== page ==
I hadn’t intended to write a full post about this since Yglesias was so obviously trolling:
Where are my lefties to write about how @PaxDickinson’s firing shows the need for strong unions to protect against workplace tyranny?
— Matt Yglesias (@mattyglesias) September 10, 2013
But since similar points have been made in this thread, and since Matt after all is sincerely anti-labor and anti-labor protection, it’s worth spelling out a few points that should be obvious:
- To take the question at a face value it wasn’t intended to convey, I of course think that Pax Dickinson should be entitled to any labor protections a similarly situated feminist worker should be. ( Nb: rights to due process and the need to show cause does not mean that employees have the right to say or do anything without being fired.)
- But, of course, as many people (including me) pointed out, this question is based on a non-sequitur since Dicksinson is an executive and wouldn’t be represented by a union and wouldn’t be protected by most labor law. And pointing this out is hardly “nitpicking,” as Matt subsequently asserted. The distinction between labor and management is important in multiple ways that are reflected in most contractual and statutory protections. People in management positions have more power, and that matters. Executives represent the values of a company to the public in the way that people who clean the restrooms don’t, and that matters. And executives generally have extensive hiring and supervisory authority, and in this context that really matters.
- A commenter says that, in the context of employee rights, “[i]f the actual content of your views (odious or not) it taken into account, you are not enjoying free speech: you are enjoying censored speech.” This kind of argument is so transparently silly it’s clear that even the commenter can’t possibly believe it. You can’t take the content of speech made by employees into account at all? A Microsoft executive repeatedly tweets that Windows 8 sucks, she can’t be fired because the company is required to adhere to First Amendment standards and be neutral between supporting Microsoft products and criticizing them? Sean Hannity decides to spend every show talking about how the Affordable Care Act is the greatest legislation ever passed by the United States Congress, but Fox News can’t fire him? To re-state this argument is to refute it.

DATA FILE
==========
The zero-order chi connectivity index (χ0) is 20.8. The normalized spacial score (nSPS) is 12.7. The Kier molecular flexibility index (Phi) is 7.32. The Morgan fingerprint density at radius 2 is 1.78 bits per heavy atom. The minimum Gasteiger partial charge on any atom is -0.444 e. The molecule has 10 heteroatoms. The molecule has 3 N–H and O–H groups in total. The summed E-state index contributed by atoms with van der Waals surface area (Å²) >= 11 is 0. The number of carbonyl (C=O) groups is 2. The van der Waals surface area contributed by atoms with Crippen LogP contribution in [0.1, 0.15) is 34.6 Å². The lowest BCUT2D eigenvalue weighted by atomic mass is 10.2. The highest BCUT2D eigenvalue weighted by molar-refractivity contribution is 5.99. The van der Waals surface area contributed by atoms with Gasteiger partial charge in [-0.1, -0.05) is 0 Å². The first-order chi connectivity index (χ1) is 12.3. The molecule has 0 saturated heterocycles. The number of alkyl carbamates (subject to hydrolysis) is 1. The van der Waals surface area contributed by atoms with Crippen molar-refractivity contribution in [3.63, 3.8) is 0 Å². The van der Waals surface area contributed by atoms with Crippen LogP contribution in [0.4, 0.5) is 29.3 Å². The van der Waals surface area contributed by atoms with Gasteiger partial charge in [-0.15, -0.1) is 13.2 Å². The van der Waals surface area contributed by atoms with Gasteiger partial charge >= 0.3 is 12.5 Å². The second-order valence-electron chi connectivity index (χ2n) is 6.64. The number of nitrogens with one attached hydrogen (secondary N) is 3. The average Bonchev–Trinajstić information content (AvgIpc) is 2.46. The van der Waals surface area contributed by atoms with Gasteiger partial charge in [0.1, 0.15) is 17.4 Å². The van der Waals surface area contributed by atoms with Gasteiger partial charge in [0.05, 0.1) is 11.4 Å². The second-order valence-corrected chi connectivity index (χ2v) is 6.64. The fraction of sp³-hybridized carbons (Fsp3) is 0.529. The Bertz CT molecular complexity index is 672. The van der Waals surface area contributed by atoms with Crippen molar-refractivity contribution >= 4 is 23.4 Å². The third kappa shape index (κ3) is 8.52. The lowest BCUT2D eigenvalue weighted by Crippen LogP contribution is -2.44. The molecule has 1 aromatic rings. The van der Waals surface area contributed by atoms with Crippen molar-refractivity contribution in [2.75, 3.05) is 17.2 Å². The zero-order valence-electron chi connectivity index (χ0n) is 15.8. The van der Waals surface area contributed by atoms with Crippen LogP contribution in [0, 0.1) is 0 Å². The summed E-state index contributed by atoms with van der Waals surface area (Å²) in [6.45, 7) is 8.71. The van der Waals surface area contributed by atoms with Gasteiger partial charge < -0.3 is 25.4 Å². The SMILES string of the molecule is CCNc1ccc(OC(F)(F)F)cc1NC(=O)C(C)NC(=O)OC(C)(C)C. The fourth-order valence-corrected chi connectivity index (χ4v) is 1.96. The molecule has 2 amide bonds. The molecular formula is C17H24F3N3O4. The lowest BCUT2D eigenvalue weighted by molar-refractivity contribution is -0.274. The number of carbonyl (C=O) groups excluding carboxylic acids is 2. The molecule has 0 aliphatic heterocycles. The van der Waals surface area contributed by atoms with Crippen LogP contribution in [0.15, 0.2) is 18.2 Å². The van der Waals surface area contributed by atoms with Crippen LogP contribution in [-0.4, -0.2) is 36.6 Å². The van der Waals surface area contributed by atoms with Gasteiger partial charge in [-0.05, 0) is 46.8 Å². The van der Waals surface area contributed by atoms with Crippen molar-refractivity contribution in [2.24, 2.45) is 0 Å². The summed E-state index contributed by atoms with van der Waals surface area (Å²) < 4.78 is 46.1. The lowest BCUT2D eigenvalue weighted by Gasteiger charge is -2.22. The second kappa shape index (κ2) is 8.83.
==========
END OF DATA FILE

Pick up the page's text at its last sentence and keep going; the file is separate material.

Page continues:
- In other words, it doesn’t violate any serious standard of extraconstitutional free speech to fire someone for speech that is relevant to their job performance.
- Dickinson’s tweets were obviously relevant to his job performance. Someone with the power to hire tech people publicly expresses the view that women who can write code are like unicorns, and who has expressed similar views often enough to make clear that this isn’t a misfired joke but reflects his beliefs? It’s absurd to claim that this has no connection to his ability to perform his job, presuming that Business Insider is interested in recruiting and retaining talented women. Dickinson’s apologists make it seem as if he was fired for tweeting an endorsement of Gary Johnson or something. That would be objectionable (even if it wouldn’t be prohibited by most labor law since he was in management), but of course that’s not the case.